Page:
Lee received a book awhile back that discussed pain from a Christian physician’s perspective. In it, the author told of a child who could literally feel no pain. If she cut herself, she wouldn’t feel it. If she was running on a twisted foot, she couldn’t feel it. She would bite her fingers until they were bleeding to get her own way, knowing her parents could not bear to see her mutilating herself. His point throughout the book is that pain is good. It has a purpose. If we stub a toe, we stay off it until it heals. We pull our hands away from the fire because it hurts when we get too close. We humans don’t like pain, and wish we could live without it, but really, God can teach us a great deal from pain.
Guilt is another concept that is misunderstood. Secular people (including professionals) work off of the premise that all guilt is bad and should be eradicated. But when we look at the Bible, guilt has a purpose. Feeling guilty about being lazy can motivate me to get to work! Feeling guilty about sin can drive me to a Savior. So often we try to get rid of the guilt without determining whether the guilt is true or false.
Any childrearing book that attempts to eliminate all discomfort or guilt from a child’s life is contrary to what we see in the Bible. God is clear that no chastening is pleasant. (Hebrews 12:5-11). We see throughout the Bible the value of the law. The apostle Paul in his letter to the Romans carefully explains the role of guilt in a person’s life. In the following passage, Paul explains one purpose of guilt, although it is not named as such.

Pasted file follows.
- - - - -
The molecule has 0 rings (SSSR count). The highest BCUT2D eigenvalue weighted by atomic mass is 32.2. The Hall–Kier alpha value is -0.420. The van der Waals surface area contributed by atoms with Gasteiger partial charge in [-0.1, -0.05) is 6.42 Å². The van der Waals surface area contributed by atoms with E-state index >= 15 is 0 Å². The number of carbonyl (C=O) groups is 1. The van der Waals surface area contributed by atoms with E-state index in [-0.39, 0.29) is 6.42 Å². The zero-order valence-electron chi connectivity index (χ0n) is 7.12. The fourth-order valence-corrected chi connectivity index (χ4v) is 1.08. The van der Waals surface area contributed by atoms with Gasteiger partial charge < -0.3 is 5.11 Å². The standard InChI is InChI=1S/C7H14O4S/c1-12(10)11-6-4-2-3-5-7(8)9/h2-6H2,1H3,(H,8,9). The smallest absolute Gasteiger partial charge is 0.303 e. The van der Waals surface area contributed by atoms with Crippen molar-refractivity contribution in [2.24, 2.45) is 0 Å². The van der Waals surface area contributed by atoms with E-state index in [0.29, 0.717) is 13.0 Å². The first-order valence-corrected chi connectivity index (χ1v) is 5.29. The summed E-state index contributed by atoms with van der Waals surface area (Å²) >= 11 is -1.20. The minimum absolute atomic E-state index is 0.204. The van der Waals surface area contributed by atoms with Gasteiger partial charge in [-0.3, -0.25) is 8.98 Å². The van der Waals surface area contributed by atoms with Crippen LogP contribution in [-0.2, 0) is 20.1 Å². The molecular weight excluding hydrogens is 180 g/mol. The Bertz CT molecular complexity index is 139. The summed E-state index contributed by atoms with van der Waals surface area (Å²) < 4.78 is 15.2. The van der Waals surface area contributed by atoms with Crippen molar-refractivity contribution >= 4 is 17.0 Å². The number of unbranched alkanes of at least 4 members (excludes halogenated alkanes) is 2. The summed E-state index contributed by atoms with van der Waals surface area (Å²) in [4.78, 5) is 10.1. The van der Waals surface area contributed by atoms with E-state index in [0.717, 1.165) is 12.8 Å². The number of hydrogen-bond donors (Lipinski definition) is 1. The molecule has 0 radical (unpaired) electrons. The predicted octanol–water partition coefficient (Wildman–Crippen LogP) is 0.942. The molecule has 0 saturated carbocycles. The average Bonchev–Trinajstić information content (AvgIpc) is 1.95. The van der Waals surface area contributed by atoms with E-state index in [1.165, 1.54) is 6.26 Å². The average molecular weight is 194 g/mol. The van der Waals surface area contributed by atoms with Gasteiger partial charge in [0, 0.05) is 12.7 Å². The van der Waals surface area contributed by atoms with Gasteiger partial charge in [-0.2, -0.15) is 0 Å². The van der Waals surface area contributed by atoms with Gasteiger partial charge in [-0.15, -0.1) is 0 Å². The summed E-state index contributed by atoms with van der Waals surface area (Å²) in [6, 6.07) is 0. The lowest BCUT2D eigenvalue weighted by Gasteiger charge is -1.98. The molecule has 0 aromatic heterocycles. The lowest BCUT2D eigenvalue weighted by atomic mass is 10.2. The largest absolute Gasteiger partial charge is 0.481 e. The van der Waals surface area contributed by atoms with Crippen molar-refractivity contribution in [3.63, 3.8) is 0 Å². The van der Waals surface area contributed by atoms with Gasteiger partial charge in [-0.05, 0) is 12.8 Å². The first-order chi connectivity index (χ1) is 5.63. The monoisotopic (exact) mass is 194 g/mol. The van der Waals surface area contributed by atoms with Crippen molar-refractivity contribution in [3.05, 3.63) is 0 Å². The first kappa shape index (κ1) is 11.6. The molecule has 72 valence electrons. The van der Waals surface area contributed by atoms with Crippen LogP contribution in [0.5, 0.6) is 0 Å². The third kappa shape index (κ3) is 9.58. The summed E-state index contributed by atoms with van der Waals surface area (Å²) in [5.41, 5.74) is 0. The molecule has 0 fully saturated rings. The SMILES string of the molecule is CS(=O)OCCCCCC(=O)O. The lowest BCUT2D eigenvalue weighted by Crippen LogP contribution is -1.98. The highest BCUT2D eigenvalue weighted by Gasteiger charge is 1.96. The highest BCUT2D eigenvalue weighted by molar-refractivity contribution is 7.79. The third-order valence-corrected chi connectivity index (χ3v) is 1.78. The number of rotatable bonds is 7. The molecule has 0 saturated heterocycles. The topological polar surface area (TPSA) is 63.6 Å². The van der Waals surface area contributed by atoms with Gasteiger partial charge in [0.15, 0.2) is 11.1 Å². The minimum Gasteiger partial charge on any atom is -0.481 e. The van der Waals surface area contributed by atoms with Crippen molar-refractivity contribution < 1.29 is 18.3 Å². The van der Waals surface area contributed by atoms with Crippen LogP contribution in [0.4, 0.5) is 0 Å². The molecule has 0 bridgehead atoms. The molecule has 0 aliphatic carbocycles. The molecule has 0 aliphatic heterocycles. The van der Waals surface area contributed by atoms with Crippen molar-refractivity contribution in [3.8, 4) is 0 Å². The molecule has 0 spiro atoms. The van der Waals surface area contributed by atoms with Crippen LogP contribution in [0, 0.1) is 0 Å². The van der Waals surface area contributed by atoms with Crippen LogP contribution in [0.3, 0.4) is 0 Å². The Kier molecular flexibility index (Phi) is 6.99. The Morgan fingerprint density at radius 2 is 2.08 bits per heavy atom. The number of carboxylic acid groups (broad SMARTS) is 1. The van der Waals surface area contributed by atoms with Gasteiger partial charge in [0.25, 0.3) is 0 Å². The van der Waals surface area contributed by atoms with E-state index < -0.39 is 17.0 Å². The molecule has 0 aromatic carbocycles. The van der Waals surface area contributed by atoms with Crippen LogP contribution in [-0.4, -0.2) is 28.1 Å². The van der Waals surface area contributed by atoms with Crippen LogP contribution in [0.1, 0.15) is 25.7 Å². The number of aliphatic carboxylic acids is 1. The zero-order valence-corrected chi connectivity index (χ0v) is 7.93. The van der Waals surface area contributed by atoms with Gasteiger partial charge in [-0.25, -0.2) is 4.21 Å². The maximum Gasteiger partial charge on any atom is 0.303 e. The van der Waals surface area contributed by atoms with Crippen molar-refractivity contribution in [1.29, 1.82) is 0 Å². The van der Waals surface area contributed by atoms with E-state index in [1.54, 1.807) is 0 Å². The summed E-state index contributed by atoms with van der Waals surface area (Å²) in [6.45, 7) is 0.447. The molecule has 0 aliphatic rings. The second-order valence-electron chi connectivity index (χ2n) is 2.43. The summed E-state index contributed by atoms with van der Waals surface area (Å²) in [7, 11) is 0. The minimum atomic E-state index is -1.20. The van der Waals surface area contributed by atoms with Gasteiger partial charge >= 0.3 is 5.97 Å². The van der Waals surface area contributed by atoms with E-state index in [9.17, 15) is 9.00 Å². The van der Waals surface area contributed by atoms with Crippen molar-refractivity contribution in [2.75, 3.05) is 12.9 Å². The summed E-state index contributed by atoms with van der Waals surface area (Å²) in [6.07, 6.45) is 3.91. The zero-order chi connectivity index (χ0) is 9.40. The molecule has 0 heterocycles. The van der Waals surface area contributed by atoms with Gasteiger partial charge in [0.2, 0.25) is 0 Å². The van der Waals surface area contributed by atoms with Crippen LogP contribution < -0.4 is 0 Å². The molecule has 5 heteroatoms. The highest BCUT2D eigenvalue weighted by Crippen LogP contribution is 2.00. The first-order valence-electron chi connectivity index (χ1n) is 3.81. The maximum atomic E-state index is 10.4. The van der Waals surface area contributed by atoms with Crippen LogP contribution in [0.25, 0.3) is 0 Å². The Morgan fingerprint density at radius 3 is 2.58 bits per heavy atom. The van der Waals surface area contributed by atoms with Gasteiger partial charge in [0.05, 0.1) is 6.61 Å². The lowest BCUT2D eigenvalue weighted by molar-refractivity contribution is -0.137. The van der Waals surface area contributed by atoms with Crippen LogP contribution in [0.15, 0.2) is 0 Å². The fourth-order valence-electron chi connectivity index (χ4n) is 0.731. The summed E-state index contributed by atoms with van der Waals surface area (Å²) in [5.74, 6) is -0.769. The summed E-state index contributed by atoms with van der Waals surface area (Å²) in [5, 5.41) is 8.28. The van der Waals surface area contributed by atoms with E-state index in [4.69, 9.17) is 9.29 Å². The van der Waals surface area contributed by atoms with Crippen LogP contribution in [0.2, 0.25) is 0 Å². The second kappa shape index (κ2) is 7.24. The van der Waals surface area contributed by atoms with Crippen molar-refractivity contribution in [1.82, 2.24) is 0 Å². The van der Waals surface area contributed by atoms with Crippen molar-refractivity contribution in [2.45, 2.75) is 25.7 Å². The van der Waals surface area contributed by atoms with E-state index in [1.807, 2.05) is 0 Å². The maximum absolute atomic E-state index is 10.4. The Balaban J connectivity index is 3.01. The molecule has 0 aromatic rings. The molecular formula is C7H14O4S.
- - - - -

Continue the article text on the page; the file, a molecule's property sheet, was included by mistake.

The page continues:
Now we know that whatever the law says, it says to those who are under the law, so that every mouth may be silenced and the whole world held accountable to God. 20Therefore no one will be declared righteous in his sight by observing the law; rather, through the law we become conscious of sin. Romans 3:19
Yes, it is possible to put inappropriate discomfort and inappropriate (or false) guilt on a child, but my point here is to establish that giving discomfort and showing guilt in themselves are not unbiblical and inappropriate tools in a parent’s toolbox.
Update: The link to the book The Gift of Pain has been fixed.
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